Joshua Redman, where are we featuring Gabriella Cavassa
(Blue Note 00602455253002. Album review by Mike Collins)
Joshua Redman’s latest release chalks up a couple of firsts: His first release on the Blue Note label, and his first under his own name working with a singer. For close followers of Redman who soaked up the recent reunion of the Moodswing quartet that featured Mehldau, McBride and Blade, or the 2019 release with his longstanding quartet of Aaron Goldberg, Reuben Rogers and Gregory Hutchinson, this Blue Note debut may divide opinion.
Where are we is animated by the simple idea of linking each track to a named place; Minneapolis, Philadelphia, Chicago and so on. Familiar songs or standards are the starting points, with sometimes more than one woven into carefully constructed arrangements. References range from Woody Guthrie, through Count Basie, Bruce Springsteen, John Coltrane to Sufjan Stevens.
With a core quartet of Redman, Aaron Parks on piano, Joe Sanders on bass and Brian Blade behind the kit supporting Gabrielle Cavassa on vocals, the sound is always tight, like a quietly graceful thoroughbred, and the varying character of the pieces perfectly rendered. Springsteen’s Streets of Philadelphia with Kurt Rosenwinkel guesting has a relaxed funky pulse to it; Chicago is a spacious cover of the Sufijan Stevens song, chiming vibes from guest Joel Ross and Count Basie references smuggled in; My Heart in San Francisco segues from a Monk theme Worry Later, into I left my Heart in SF. Another polished groove introduces Do You Know What It Means to Miss New Orleans, this take graced by a tasteful solo from Nicholas Payton. A teasing hint of Coltrane’s Alabama gives way to swooning rendition of Stars Fell on Alabama, Redman weaving tasty lines around Cavassa’s vocal, before the quartet return to make good on the intro and spool out a meditative version of the Coltrane classic on the most free-wheeling episode of the album.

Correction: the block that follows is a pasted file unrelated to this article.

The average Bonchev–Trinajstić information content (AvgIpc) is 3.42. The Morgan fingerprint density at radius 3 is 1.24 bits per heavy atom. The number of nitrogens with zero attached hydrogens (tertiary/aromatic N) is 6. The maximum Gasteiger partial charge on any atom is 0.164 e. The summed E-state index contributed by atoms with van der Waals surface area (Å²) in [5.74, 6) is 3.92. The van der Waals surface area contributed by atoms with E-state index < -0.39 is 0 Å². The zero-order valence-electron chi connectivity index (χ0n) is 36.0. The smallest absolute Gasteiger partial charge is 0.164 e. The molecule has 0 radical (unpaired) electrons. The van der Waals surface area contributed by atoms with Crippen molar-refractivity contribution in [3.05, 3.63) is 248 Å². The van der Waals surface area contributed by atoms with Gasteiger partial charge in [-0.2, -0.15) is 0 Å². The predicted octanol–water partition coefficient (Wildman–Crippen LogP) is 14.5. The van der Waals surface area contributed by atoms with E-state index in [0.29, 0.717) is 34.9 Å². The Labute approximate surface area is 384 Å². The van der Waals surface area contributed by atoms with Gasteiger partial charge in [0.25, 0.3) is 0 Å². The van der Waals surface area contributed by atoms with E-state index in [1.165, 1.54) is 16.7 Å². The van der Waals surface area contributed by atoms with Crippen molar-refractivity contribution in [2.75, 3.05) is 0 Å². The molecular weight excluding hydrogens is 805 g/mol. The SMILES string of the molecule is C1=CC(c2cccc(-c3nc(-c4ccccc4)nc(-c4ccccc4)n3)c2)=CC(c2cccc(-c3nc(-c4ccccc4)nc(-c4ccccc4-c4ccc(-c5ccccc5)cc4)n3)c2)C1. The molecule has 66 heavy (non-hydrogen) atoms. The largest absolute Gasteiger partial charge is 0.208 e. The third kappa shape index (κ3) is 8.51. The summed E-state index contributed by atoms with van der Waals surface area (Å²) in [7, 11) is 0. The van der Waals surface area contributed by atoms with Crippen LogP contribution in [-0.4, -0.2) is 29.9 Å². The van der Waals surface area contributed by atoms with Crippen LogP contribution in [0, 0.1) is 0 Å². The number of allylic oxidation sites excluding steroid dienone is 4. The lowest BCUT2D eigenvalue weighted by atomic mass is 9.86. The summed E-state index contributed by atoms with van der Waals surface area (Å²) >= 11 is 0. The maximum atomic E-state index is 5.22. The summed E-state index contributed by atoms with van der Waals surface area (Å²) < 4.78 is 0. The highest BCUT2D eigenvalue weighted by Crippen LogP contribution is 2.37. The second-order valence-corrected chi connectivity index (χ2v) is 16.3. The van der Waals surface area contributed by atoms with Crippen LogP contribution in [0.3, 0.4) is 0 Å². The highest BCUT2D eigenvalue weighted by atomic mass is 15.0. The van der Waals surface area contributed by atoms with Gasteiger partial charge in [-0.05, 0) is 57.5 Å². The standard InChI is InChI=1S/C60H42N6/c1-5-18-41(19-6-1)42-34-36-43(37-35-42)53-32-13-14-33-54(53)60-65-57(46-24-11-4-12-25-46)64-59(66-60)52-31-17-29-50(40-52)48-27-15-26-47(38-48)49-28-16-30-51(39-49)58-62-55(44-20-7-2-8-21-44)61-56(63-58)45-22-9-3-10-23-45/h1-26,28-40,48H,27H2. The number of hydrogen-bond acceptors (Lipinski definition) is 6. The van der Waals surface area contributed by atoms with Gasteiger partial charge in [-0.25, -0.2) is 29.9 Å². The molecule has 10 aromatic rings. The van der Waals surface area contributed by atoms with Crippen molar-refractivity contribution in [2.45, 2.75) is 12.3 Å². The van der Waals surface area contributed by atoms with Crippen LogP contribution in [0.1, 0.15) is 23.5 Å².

Gabrielle Cavassa navigates the varying styles effortlessly, able to hint at a Holliday-like fragility at times, and sultry soul at others. The accompaniment and arranging are unfailingly classy, this is a focused, polished and reined-in set. Redman admirers looking for exploration and edginess won’t find it here. There’s no mistaking the quality though in a mellow, engaging set.
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